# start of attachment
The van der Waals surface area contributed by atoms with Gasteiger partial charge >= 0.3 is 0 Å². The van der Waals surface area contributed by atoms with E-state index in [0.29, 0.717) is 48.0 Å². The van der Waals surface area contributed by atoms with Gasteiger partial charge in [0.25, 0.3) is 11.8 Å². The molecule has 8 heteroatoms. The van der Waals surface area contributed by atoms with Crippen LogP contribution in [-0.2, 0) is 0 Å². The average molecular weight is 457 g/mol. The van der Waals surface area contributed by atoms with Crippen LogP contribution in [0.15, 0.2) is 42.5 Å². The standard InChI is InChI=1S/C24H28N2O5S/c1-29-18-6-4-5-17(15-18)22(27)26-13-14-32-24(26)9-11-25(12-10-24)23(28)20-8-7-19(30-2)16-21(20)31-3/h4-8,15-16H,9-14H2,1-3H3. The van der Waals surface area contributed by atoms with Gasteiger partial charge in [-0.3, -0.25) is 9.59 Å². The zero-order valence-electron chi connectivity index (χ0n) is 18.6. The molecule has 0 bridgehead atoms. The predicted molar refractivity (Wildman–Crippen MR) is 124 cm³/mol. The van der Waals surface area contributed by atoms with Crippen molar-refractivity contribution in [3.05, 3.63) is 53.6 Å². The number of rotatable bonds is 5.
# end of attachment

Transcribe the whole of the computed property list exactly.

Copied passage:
The van der Waals surface area contributed by atoms with Gasteiger partial charge >= 0.3 is 0 Å². The van der Waals surface area contributed by atoms with E-state index in [0.29, 0.717) is 48.0 Å². The van der Waals surface area contributed by atoms with Gasteiger partial charge in [0.25, 0.3) is 11.8 Å². The molecule has 8 heteroatoms. The van der Waals surface area contributed by atoms with Crippen LogP contribution in [-0.2, 0) is 0 Å². The average molecular weight is 457 g/mol. The van der Waals surface area contributed by atoms with Crippen LogP contribution in [0.15, 0.2) is 42.5 Å². The standard InChI is InChI=1S/C24H28N2O5S/c1-29-18-6-4-5-17(15-18)22(27)26-13-14-32-24(26)9-11-25(12-10-24)23(28)20-8-7-19(30-2)16-21(20)31-3/h4-8,15-16H,9-14H2,1-3H3. The van der Waals surface area contributed by atoms with Gasteiger partial charge in [-0.3, -0.25) is 9.59 Å². The zero-order valence-electron chi connectivity index (χ0n) is 18.6. The molecule has 0 bridgehead atoms. The predicted molar refractivity (Wildman–Crippen MR) is 124 cm³/mol. The van der Waals surface area contributed by atoms with Crippen molar-refractivity contribution in [3.05, 3.63) is 53.6 Å². The number of rotatable bonds is 5.